It comes as little surprise that the Labour Party front bench works on a one-week basis, with little regard to consistency of message or coherent policy making, but today’s policy of the day (doubtless dreamt-up this morning over a bowl of granola and grapefruit) couldn’t help but make this author chortle.
Last year, this blog featured a defence of the Government’s so-called “Pasty Tax”. In addition to the various good tax-economy reasons for the proposed budgetary measure; taxing pies, pasties, and sausage rolls made good sense as they’re generally bad for you and their consumption ought to be discouraged. Of course, the two Eds clearly disagreed – visiting a Greggs to highlight the fatty, salty, pastry goodness of a good meat pie.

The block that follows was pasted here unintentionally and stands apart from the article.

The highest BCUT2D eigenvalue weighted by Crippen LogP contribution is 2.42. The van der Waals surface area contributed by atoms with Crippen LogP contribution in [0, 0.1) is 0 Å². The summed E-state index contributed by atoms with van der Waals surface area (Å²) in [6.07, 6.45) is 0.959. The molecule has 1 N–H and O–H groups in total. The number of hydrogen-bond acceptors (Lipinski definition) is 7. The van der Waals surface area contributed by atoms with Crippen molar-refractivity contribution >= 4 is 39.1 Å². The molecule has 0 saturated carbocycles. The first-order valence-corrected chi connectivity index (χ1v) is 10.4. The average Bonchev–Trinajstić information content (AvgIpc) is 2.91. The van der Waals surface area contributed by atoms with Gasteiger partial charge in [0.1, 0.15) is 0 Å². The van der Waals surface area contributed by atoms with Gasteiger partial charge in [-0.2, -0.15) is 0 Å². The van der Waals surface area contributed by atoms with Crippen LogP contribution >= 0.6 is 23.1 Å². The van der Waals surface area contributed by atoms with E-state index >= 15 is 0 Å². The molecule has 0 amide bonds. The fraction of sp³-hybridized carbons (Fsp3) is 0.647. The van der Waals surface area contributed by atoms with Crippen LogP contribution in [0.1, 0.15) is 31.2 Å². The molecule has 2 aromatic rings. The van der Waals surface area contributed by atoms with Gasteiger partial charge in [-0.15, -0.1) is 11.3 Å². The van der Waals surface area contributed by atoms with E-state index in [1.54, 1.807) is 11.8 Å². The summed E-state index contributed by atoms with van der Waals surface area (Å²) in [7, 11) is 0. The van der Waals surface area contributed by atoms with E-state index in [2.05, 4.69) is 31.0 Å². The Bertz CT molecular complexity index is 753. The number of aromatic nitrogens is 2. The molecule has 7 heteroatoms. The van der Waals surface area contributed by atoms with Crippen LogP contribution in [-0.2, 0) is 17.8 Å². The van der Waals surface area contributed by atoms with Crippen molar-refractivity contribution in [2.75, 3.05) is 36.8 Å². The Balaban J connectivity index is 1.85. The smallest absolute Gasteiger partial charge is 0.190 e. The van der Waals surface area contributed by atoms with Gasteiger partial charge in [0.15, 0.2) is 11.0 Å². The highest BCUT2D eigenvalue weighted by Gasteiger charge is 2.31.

How, therefore, does this square with Shadow Health Secretary Andy Burnham’s call, today, for unhealthy breakfast cereals to be banned? It is undoubtedly concerning that breakfast cereals targeted at children could contain as much as 40% sugar. Burnham’s proposal (which isn’t a ban, but a modest cap of 30% on the amount of sugar in a breakfast cereal) is a welcome contribution to the debate as to how to tackle the UK’s woeful health record. But perhaps Mr Burnham should have a word with his bosses before they next get a greasy whiff of an opportunity to score a cheap win over the Government by endorsing the virtues of the foods that are high in salt and almost 25% fat.